Modeling and Subdivision in Cheetah3D - A Screwdriver
Cheetah3D (C3D) is a well-appointed 3D modeling and rendering software package for Mac. If you don't have Mac or C3D, you may still refer to the general "box" modeling approach shown below, but the features available in your software may not translate precisely. Out of the various approaches to 3D modeling (Spline, Box, or Polygon), C3D's primary strength for me personally is box modeling. Splines and polygon modeling are supported. However, box modeling in C3D just feels good. Also, it is a lot of fun!
What I discuss in this post is one possible solution for how to get started making an image like the one shown below by modeling the handle of the screwdriver. This entire model, the textures, lighting, and final render were created with C3D. The irony in my life is that I almost always find a Flathead screwdriver when I really need a Phillips head, so I decided to keep this trend here.
C3D does lack some features that I find desirable. As of version 6, volumetric lighting, sub-surface scattering, and fur modeling are not yet supported. Even without these features, C3D is excellent at most tasks in 3D modeling and has a very approachable user interface. So let's get started on that handle.
Create a default parametric Cylinder. Once the object is in your 3D view, change the values of the following parameters or customize as you see fit. (Sections = 16x20, Height = 3). The default orientation of the cylinder will also be vertical along the Y axis. You may wish to rotate the cylinder along the X or Z axis to align it horizontally. In this example, I rotated the cylinder by 90 degrees.
Convert the parametric cylinder object into a regular mesh object by double-clicking on the green cylinder icon in the Object Browser tab. Once you have converted the parametric object into a mesh, the green icon will turn into a polygon icon. (Circled in red.) Once you have the mesh, switch C3D into Polygon Mode and select every 4th row of polygons as shown. (Note: Don't select the first and last polygon of each row)
With every 4th row of polygons still selected, Choose Tools -> Polygon -> Normal Move. This will activate the Normal Move tool for use in the next step.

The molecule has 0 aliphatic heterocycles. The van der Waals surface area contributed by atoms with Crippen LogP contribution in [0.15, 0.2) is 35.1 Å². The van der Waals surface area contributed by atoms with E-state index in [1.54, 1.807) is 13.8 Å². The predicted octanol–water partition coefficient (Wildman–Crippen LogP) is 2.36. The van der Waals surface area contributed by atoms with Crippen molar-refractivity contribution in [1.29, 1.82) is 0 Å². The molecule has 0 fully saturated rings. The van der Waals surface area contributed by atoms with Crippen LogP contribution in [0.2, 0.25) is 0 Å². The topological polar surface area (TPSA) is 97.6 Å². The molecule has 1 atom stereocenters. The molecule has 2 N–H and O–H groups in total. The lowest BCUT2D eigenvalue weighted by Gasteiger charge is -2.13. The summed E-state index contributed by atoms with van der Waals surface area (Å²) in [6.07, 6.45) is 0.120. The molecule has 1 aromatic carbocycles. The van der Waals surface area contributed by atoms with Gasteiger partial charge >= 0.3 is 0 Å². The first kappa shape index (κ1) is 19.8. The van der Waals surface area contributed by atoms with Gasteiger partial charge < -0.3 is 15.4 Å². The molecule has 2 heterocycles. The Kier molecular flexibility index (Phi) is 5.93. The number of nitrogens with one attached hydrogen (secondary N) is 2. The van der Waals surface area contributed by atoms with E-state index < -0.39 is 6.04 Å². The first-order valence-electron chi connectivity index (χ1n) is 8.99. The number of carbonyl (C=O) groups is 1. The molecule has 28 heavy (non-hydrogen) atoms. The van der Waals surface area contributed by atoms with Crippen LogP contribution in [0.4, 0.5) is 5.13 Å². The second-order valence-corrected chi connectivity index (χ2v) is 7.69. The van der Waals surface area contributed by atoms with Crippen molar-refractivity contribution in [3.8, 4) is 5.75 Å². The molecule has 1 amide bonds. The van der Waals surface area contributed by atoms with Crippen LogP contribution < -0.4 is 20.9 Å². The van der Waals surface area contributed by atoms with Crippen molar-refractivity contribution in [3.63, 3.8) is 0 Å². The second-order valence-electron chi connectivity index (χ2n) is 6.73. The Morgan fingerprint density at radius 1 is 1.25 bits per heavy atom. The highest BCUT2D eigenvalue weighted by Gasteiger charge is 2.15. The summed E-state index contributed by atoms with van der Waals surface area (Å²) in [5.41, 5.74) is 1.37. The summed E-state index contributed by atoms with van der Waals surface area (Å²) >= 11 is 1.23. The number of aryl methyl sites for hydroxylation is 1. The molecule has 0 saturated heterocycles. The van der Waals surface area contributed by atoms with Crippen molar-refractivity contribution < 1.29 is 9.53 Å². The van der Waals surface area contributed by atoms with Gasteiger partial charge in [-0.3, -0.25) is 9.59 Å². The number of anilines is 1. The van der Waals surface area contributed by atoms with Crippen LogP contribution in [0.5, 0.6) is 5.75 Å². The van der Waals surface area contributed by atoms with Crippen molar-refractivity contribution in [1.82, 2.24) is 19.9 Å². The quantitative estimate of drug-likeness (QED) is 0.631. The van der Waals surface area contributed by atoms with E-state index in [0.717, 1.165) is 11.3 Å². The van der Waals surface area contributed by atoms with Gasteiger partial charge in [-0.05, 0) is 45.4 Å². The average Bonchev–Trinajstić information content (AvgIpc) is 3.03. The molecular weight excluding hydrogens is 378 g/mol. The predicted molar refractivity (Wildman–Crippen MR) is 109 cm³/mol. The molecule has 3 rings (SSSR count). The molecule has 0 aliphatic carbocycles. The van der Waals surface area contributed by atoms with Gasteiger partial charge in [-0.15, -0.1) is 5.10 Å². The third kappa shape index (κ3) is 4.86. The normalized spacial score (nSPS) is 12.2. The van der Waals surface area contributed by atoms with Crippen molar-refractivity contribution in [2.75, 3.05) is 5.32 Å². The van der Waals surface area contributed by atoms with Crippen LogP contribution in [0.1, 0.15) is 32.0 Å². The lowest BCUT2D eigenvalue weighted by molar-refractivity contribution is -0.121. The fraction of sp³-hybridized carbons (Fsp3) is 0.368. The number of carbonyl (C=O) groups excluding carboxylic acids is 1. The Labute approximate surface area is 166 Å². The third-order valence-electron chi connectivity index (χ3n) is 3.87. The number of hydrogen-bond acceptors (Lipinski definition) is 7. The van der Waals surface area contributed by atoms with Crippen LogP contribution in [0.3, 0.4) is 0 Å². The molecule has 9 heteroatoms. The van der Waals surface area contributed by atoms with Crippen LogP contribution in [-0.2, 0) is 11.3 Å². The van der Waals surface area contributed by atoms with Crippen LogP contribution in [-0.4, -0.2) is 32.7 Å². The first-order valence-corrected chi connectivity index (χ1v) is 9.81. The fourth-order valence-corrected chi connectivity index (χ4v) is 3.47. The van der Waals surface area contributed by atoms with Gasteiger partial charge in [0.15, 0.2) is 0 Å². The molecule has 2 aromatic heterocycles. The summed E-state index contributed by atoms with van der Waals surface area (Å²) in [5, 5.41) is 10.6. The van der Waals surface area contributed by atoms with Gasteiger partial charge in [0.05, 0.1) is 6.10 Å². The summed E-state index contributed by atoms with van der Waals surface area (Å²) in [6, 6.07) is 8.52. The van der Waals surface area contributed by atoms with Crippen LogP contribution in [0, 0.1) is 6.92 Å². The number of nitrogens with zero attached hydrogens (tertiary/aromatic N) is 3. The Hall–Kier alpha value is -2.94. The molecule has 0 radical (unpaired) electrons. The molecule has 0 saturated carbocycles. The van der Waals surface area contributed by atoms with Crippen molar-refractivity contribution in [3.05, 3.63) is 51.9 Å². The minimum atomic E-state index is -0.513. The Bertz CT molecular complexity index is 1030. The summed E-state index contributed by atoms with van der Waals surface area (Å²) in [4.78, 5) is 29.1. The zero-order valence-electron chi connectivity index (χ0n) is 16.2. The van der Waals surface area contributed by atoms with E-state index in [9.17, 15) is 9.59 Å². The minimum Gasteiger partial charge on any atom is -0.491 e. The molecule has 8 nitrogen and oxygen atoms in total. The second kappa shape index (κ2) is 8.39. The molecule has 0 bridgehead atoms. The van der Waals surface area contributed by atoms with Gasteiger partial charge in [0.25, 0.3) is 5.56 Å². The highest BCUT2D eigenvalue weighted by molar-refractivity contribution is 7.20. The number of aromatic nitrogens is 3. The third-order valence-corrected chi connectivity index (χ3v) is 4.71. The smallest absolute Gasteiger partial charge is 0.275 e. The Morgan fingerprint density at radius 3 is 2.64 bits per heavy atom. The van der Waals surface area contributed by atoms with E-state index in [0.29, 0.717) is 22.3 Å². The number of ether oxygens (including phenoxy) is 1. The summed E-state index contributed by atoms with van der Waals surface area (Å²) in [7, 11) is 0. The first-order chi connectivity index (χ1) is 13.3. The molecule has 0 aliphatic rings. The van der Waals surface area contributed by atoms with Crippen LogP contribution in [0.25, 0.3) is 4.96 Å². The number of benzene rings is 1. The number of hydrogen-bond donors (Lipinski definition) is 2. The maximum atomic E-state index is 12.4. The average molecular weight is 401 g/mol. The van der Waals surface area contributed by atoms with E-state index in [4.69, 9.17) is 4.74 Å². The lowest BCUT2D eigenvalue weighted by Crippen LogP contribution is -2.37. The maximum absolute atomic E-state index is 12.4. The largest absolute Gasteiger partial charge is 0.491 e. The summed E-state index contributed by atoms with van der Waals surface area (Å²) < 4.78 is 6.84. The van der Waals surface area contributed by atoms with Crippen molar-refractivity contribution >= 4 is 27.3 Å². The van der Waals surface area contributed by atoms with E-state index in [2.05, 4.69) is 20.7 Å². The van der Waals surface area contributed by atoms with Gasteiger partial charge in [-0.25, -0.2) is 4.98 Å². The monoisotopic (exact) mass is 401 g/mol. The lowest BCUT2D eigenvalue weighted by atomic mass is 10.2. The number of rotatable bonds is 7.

Click and drag your mouse to move the selected polygons (or normals) "inward" to create a slight bevel. If you go the wrong way, just undo the change and repeat by dragging in the opposite direction.
With every 4th row of polygons still selected, choose Tools -> Polygon -> Cover. This will create a copy of the vertices and edges of the select polygons in their current location. Nothing obvious will appear on the model at this point, but you will see the effect of the "cover" in the next step.
With the polygons still selected, switch back to the "Normal Move" tool and move the polygons inward slightly. (For a visual of this, refer back to Steps 3 and 4.) If moving the polygons simply increases the size of your original bevel, you have not successfully used the "Cover" tool. Once you have moved the normals inward, as shown below, add a Subdivision Modifier to the model by selecting Subdivision from the modifier list.
This is the final result of your screwdriver handle. This is the same type of model I created for the render shown at the beginning of this post. The subdivision modifier is non-destructive. That means you can continue to edit your original low-polygon mesh, and the subdivision modifier will continue to smooth it out by adding additional geometry dynamically. The default subdivision scheme is Catmull-Clark at 2 iterations which is a good default setting.
This completes the tutorial for "box" modeling the screwdriver handle with inset channels along the side and using Subdivision to smooth out the mesh with additional geometry. I hope you found this useful and that it helps you progress in understanding 3D modeling and Cheetah3D. Don't be shy if you get stuck on something or want to share your progress. Post a question on the forum! You will surely get an answer. I have found the C3D user community to be very supportive and a real asset to learning about 3D modeling.